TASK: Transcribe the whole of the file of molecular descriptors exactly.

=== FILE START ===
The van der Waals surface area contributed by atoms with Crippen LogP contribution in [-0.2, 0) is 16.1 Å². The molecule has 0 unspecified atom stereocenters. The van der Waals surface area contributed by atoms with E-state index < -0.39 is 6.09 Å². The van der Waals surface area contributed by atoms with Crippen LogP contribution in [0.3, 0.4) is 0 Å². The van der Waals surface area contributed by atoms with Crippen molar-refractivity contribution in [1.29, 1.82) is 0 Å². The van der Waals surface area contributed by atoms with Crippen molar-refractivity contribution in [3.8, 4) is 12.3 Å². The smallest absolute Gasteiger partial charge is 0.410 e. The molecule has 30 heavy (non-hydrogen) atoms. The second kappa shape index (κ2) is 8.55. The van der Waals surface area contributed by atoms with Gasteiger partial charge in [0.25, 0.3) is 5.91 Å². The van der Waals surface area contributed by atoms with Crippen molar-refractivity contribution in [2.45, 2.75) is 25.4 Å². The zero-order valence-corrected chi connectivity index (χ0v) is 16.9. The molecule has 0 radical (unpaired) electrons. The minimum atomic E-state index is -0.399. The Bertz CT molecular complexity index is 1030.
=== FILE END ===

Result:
The van der Waals surface area contributed by atoms with Crippen LogP contribution in [-0.2, 0) is 16.1 Å². The molecule has 0 unspecified atom stereocenters. The van der Waals surface area contributed by atoms with E-state index < -0.39 is 6.09 Å². The van der Waals surface area contributed by atoms with Crippen LogP contribution in [0.3, 0.4) is 0 Å². The van der Waals surface area contributed by atoms with Crippen molar-refractivity contribution in [1.29, 1.82) is 0 Å². The van der Waals surface area contributed by atoms with Crippen molar-refractivity contribution in [3.8, 4) is 12.3 Å². The smallest absolute Gasteiger partial charge is 0.410 e. The molecule has 30 heavy (non-hydrogen) atoms. The second kappa shape index (κ2) is 8.55. The van der Waals surface area contributed by atoms with Gasteiger partial charge in [0.25, 0.3) is 5.91 Å². The van der Waals surface area contributed by atoms with Crippen molar-refractivity contribution in [2.45, 2.75) is 25.4 Å². The zero-order valence-corrected chi connectivity index (χ0v) is 16.9. The molecule has 0 radical (unpaired) electrons. The minimum atomic E-state index is -0.399. The Bertz CT molecular complexity index is 1030.